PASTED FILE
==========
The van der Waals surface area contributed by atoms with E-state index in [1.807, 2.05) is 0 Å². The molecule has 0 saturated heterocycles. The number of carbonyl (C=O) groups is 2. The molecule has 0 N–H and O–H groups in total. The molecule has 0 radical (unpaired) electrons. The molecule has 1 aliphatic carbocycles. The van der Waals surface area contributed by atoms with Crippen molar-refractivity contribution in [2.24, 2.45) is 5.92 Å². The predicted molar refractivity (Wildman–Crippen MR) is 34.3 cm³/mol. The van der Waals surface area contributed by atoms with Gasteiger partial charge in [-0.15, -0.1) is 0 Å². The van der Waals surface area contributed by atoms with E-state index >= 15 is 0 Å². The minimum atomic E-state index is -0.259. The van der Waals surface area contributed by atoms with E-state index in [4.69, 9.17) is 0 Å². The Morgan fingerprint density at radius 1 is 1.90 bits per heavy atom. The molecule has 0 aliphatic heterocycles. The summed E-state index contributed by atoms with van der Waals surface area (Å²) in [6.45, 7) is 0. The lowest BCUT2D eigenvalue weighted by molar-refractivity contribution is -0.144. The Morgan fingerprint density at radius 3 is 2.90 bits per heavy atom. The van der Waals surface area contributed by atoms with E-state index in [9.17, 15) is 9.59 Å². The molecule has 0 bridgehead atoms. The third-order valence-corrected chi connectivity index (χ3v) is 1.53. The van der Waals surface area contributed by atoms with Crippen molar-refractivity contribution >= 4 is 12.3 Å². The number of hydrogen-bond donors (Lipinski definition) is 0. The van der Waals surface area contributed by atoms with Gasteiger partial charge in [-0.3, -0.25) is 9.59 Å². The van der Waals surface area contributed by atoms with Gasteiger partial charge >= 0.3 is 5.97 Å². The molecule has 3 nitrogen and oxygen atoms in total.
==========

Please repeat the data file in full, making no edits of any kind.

The van der Waals surface area contributed by atoms with E-state index in [1.807, 2.05) is 0 Å². The molecule has 0 saturated heterocycles. The number of carbonyl (C=O) groups is 2. The molecule has 0 N–H and O–H groups in total. The molecule has 0 radical (unpaired) electrons. The molecule has 1 aliphatic carbocycles. The van der Waals surface area contributed by atoms with Crippen molar-refractivity contribution in [2.24, 2.45) is 5.92 Å². The predicted molar refractivity (Wildman–Crippen MR) is 34.3 cm³/mol. The van der Waals surface area contributed by atoms with Gasteiger partial charge in [-0.15, -0.1) is 0 Å². The van der Waals surface area contributed by atoms with E-state index >= 15 is 0 Å². The minimum atomic E-state index is -0.259. The van der Waals surface area contributed by atoms with E-state index in [4.69, 9.17) is 0 Å². The Morgan fingerprint density at radius 1 is 1.90 bits per heavy atom. The molecule has 0 aliphatic heterocycles. The summed E-state index contributed by atoms with van der Waals surface area (Å²) in [6.45, 7) is 0. The lowest BCUT2D eigenvalue weighted by molar-refractivity contribution is -0.144. The Morgan fingerprint density at radius 3 is 2.90 bits per heavy atom. The van der Waals surface area contributed by atoms with E-state index in [9.17, 15) is 9.59 Å². The molecule has 0 bridgehead atoms. The third-order valence-corrected chi connectivity index (χ3v) is 1.53. The van der Waals surface area contributed by atoms with Crippen molar-refractivity contribution >= 4 is 12.3 Å². The number of hydrogen-bond donors (Lipinski definition) is 0. The van der Waals surface area contributed by atoms with Gasteiger partial charge in [-0.3, -0.25) is 9.59 Å². The van der Waals surface area contributed by atoms with Gasteiger partial charge >= 0.3 is 5.97 Å². The molecule has 3 nitrogen and oxygen atoms in total.